NEPA Challenge: Meaningful Participation Required, Says 6th Circuit

This E&E News article sounds like it could apply to USFS and BLM cases. I’m not sure if it sets precedent or not. The 6th Circuit’s decision is here.

Court dismisses NEPA challenge to Mich. trail

Amanda Reilly, E&E News reporter
Published: Friday, February 23, 2018

Citizens who don’t meaningfully participate at the planning stage of a federal action forfeit their ability to later challenge the environmental review of that action, a federal court ruled today.

The 6th U.S. Circuit Court of Appeals dismissed claims by a group of local residents challenging the National Park Service’s review of a scenic trail through Michigan’s Sleeping Bear Dunes National Lakeshore.

The plaintiffs can’t bring their claims because they didn’t raise their objections when NPS issued a revised plan for the trail, Judge John Rogers wrote for the court.


13 thoughts on “NEPA Challenge: Meaningful Participation Required, Says 6th Circuit”

  1. The basic proposition isn’t new, that issues must be raised in the administrative process first to give the agency a chance to address them prior to any litigation. Forest Service notices contain boilerplate to this effect.

    What’s a little different here is that this involved failure to comment on the agency’s response to the initial comments. “(T)he Park Service meaningfully addressed Plaintiffs’ specific complaints with significant changes in the revised 2009 Trail Plan, requiring Plaintiffs either to renew their objections or otherwise to make clear to the Park Service that the revised proposal did not sufficiently resolve their objections to the 2008 Trail Plan… it was reasonable for the Park Service to believe that it had sufficiently addressed Plaintiffs’ concerns when they did not renew their objections in 2009.” I could see cases where there would be debate about whether changes made were actually “significant,” but this case seems pretty clear.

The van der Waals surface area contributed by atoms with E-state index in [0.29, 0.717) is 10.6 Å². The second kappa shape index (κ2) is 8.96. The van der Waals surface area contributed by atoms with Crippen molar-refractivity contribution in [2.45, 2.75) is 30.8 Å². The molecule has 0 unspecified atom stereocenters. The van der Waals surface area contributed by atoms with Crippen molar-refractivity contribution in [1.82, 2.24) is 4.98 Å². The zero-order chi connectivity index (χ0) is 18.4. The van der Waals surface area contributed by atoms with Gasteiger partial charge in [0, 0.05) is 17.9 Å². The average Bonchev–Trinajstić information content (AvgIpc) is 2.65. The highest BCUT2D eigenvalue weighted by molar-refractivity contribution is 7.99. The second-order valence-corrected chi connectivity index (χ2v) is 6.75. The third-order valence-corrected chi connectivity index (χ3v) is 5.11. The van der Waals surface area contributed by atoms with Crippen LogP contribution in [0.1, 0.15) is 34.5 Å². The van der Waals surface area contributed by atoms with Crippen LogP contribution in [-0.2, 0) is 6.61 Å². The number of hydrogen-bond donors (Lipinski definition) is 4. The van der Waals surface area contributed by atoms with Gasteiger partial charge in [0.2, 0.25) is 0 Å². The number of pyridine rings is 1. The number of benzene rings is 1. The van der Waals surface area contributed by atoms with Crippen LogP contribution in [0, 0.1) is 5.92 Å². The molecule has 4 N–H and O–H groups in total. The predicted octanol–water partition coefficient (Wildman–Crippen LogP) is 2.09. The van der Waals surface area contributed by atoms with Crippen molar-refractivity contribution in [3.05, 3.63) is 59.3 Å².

What is interesting to me is footnote 2. It basically addresses the question of what kinds of public comments an agency would pay attention to if it wants to avoid NEPA litigation. Simply disagreeing with the proposed action won’t preserve rights to litigate under NEPA because NEPA is strictly a procedural statute. Plaintiffs have to find a procedural flaw, and raise that with the agency.

  2. Makes sense…citizens need to express their concerns at a time when the agency can address them BEFORE a final decision is made.

  3. Is this a great blog, or what? Thanks for the insights, Tony and John.

    “The plaintiffs can’t bring their claims because they didn’t raise their objections when NPS issued a revised plan for the trail…”

    And it was 6 years after the fact… Is there a “statute of limitations” on cases like this?

  4. Does this produce any type of precedent or effect for the lawsuits being filed that challenge the Bears Ears and Grnd S. reduction by groups that didn’t help establish it?

    • I am no expert, but there is no public involvement process in Monument establishment for people to weigh in on. And I think that the groups that wanted BE (helped establish it) are the same groups that are litigating, because they don’t like the reductions.